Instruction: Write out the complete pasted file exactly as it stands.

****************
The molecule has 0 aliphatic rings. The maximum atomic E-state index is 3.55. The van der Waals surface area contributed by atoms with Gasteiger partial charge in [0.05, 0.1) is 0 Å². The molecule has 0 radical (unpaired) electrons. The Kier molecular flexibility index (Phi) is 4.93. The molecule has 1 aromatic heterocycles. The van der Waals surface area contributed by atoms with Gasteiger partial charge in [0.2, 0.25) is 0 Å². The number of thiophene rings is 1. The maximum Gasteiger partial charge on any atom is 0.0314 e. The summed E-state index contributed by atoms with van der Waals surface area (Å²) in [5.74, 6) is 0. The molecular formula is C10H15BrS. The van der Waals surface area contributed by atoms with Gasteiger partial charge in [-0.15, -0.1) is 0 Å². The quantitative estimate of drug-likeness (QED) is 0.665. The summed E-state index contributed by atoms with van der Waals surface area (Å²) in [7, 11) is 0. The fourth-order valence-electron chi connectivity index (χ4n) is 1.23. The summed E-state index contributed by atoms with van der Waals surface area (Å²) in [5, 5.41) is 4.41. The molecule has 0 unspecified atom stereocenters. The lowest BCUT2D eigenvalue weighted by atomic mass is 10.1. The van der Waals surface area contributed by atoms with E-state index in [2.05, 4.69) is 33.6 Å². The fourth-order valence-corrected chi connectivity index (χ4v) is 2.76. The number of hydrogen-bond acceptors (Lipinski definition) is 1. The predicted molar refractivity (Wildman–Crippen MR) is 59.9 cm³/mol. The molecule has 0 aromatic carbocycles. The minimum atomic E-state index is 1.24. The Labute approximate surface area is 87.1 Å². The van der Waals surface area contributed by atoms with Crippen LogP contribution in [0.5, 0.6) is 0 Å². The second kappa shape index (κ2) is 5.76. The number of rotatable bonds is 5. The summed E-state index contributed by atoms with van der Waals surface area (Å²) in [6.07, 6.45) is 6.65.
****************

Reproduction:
The molecule has 0 aliphatic rings. The maximum atomic E-state index is 3.55. The van der Waals surface area contributed by atoms with Gasteiger partial charge in [0.05, 0.1) is 0 Å². The molecule has 0 radical (unpaired) electrons. The Kier molecular flexibility index (Phi) is 4.93. The molecule has 1 aromatic heterocycles. The van der Waals surface area contributed by atoms with Gasteiger partial charge in [0.2, 0.25) is 0 Å². The number of thiophene rings is 1. The maximum Gasteiger partial charge on any atom is 0.0314 e. The summed E-state index contributed by atoms with van der Waals surface area (Å²) in [5.74, 6) is 0. The molecular formula is C10H15BrS. The van der Waals surface area contributed by atoms with Gasteiger partial charge in [-0.15, -0.1) is 0 Å². The quantitative estimate of drug-likeness (QED) is 0.665. The summed E-state index contributed by atoms with van der Waals surface area (Å²) in [7, 11) is 0. The fourth-order valence-electron chi connectivity index (χ4n) is 1.23. The summed E-state index contributed by atoms with van der Waals surface area (Å²) in [5, 5.41) is 4.41. The molecule has 0 unspecified atom stereocenters. The lowest BCUT2D eigenvalue weighted by atomic mass is 10.1. The van der Waals surface area contributed by atoms with E-state index in [2.05, 4.69) is 33.6 Å². The fourth-order valence-corrected chi connectivity index (χ4v) is 2.76. The number of hydrogen-bond acceptors (Lipinski definition) is 1. The predicted molar refractivity (Wildman–Crippen MR) is 59.9 cm³/mol. The molecule has 0 aromatic carbocycles. The minimum atomic E-state index is 1.24. The Labute approximate surface area is 87.1 Å². The van der Waals surface area contributed by atoms with Crippen LogP contribution in [0.5, 0.6) is 0 Å². The second kappa shape index (κ2) is 5.76. The number of rotatable bonds is 5. The summed E-state index contributed by atoms with van der Waals surface area (Å²) in [6.07, 6.45) is 6.65.